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After a relatively successful campaign in Judaea (which he left to his son Titus to finish), Flavius Vespasianus was declared emperor by his troops at Alexandria in 69 A.D. Upon the defeat of Vitellius by the Danubian legions, Vespasian went to Rome and consolidated his power. Vespasian was popular, being both down to earth and possessed of great wit. He was responsible for the economic and military recovery of Rome, and is justly regarded as one of the greatest Roman emperors.
Vespasian was the father of Titus and Domitian.
Also see: ERIC - VESPASIAN
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Hendin, D. Guide to Biblical Coins, 5th Edition. (Amphora, 2010).
Mattingly, H. & R.A.G. Carson. Coins of the Roman Empire in the British Museum, Vol. 2: Vespasian to Domitian. (London, 1930).
Robinson, A. Roman Imperial Coins in the Hunter Coin Cabinet, University of Glasgow, Vol. I. Augustus to Nerva. (Oxford, 1962).
Seaby, H.A. & R. Loosley. Roman Silver Coins, Vol. II: Tiberius to Commodus. (London, 1979).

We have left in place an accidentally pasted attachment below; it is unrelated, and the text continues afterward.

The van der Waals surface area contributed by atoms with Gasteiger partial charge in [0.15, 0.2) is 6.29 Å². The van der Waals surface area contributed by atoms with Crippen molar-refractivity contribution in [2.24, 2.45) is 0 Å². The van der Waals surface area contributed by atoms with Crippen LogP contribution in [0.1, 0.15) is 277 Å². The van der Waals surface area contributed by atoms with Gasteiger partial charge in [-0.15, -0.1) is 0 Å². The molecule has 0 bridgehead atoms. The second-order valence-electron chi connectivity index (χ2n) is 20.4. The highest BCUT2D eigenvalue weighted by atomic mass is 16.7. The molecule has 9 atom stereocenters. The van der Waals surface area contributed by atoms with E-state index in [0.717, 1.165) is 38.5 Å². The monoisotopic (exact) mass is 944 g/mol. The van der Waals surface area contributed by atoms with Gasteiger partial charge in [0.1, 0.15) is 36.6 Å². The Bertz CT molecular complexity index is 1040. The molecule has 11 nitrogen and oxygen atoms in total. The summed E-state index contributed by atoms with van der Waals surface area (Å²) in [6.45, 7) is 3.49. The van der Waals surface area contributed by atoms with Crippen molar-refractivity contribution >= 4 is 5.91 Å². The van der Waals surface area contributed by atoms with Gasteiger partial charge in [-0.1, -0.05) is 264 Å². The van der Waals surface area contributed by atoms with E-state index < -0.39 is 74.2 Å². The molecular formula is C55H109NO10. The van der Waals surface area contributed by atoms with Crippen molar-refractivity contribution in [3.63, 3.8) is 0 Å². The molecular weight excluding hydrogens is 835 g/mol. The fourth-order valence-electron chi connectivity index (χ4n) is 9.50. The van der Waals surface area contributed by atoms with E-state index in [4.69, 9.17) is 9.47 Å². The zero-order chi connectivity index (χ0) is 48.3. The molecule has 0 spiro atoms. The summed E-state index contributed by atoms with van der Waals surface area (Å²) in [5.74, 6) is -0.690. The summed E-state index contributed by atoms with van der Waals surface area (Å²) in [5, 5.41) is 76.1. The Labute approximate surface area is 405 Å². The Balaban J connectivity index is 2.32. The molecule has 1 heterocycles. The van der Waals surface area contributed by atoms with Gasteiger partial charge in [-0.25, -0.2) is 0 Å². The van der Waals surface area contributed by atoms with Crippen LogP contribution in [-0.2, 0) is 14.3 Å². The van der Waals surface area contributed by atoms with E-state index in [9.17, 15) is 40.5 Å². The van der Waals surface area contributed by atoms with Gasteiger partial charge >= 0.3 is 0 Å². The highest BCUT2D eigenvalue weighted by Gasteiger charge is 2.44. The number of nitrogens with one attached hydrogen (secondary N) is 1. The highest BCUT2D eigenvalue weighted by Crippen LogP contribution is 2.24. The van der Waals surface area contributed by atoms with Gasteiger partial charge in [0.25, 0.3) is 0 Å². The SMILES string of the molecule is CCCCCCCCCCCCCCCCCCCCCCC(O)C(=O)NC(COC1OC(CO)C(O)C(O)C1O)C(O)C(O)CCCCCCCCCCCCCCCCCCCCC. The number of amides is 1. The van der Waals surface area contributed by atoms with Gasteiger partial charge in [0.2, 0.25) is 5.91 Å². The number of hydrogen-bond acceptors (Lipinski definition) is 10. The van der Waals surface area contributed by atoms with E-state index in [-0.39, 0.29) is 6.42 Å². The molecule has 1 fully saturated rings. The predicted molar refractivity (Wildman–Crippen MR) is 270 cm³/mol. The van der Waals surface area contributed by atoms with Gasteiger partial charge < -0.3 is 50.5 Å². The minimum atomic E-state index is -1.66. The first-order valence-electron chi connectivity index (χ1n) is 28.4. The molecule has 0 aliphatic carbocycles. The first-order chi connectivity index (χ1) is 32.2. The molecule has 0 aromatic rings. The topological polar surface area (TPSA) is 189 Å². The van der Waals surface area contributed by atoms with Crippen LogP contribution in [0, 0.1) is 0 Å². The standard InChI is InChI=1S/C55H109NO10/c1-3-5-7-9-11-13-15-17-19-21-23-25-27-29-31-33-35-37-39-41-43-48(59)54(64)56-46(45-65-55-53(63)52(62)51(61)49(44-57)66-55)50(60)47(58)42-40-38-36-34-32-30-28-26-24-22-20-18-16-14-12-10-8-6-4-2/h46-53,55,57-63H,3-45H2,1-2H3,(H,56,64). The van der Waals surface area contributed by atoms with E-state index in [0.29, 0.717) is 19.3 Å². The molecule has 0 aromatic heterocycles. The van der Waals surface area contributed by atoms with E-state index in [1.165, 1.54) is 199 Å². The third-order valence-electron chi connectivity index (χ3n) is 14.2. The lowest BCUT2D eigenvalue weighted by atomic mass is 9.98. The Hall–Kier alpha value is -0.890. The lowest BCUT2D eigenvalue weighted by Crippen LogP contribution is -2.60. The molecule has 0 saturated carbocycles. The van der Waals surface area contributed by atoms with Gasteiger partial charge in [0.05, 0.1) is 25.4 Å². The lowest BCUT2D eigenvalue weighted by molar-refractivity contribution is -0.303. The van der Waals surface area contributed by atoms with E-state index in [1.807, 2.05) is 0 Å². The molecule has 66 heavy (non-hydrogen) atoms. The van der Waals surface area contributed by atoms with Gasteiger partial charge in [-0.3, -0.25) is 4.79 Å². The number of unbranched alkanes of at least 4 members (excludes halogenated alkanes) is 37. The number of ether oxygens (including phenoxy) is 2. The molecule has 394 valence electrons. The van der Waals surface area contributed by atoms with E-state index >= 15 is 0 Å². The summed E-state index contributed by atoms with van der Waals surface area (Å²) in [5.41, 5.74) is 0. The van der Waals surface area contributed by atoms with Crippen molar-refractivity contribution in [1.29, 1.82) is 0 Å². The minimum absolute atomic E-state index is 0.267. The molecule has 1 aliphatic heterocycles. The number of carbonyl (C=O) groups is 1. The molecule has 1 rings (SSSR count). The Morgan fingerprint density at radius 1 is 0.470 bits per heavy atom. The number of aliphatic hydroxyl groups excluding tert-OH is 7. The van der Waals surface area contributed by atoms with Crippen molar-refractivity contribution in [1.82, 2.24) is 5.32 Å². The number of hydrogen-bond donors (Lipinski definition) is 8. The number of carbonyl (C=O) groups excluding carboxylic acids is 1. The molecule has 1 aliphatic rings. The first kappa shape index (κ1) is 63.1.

Sear, D.R. Roman Coins and Their Values, The Millennium Edition, Volume One, The Republic and the Twelve Caesars 280 BC - AD 86. (London, 2000).
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Vespasianus (Flavius), Roman emperor from AD 70-79, was born in the country of the Sabines AD 9, his father being Flavius Sabinus, a man of low extraction, and his mother Vespasia Polla, the daughter of a Praefectus Castorum.
During the reign of Claudius he was employed in a military capacity in Germany and in the Isle of Wight, and under Nero he was made proconsul of Africa; and when the Jewish war broke out in AD 66 he was sent by Nero to the east. He continued the Jewish war during the struggles between Galba, Otho and Vitellius, and towards the end of AD 69, on the death of Otho, he was proclaimed emperor at Alexandria, in Judea, and soon after (AD 70), on the death of Vitellius, at Rome. In AD 71 his son Titus, who had left to prosecute the Jewish war, returned to Rome, taking with him the spoils from the temple at Jerusalem, and celebrated with his father a triumph. The temple of Janus was closed, and Vespasian rebuilt the temple of Jupiter Capitolinus, which had been burnt during the troubles under Vitellius. The temple is represented on coins. In AD 72, owing to information received by Vespasian that Antiochus king of Commagene and his son Epiphanes were in treaty with the Parthian King, Commagene was occupied by Paetus, governor of Syria, and made a Roman province. The murder of Sabinus and his faithful wife Epponina leaves a stain upon the memory of Vespasian. He died AD 79 at the age of 69, having reigned nearly 10 years. His wife Domitilla and her daughter Domitilla died before he came to the throne, but his two sons, Titus and Domitian succeeded him in turn.
Vespasian was consul 9 times, imperator 20 times, and received the Tribunitia Potestas ten times.